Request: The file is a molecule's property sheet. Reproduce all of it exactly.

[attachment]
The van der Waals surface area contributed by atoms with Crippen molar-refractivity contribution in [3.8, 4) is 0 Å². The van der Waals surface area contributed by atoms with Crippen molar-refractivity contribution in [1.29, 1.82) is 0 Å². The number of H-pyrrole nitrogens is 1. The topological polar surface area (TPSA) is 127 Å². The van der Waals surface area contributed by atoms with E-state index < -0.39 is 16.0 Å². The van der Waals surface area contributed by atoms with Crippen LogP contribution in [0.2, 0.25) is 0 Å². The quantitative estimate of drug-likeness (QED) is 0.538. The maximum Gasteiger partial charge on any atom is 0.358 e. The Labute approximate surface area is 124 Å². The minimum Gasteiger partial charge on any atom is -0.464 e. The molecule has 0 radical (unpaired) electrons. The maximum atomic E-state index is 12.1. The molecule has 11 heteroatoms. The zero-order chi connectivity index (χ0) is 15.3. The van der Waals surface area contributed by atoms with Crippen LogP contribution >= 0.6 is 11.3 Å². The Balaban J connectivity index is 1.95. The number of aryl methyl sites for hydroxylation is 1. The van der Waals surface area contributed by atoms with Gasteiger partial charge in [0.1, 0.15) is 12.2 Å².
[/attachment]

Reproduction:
The van der Waals surface area contributed by atoms with Crippen molar-refractivity contribution in [3.8, 4) is 0 Å². The van der Waals surface area contributed by atoms with Crippen molar-refractivity contribution in [1.29, 1.82) is 0 Å². The number of H-pyrrole nitrogens is 1. The topological polar surface area (TPSA) is 127 Å². The van der Waals surface area contributed by atoms with E-state index < -0.39 is 16.0 Å². The van der Waals surface area contributed by atoms with Crippen LogP contribution in [0.2, 0.25) is 0 Å². The quantitative estimate of drug-likeness (QED) is 0.538. The maximum Gasteiger partial charge on any atom is 0.358 e. The Labute approximate surface area is 124 Å². The minimum Gasteiger partial charge on any atom is -0.464 e. The molecule has 0 radical (unpaired) electrons. The maximum atomic E-state index is 12.1. The molecule has 11 heteroatoms. The zero-order chi connectivity index (χ0) is 15.3. The van der Waals surface area contributed by atoms with Crippen LogP contribution >= 0.6 is 11.3 Å². The Balaban J connectivity index is 1.95. The number of aryl methyl sites for hydroxylation is 1. The van der Waals surface area contributed by atoms with Gasteiger partial charge in [0.1, 0.15) is 12.2 Å².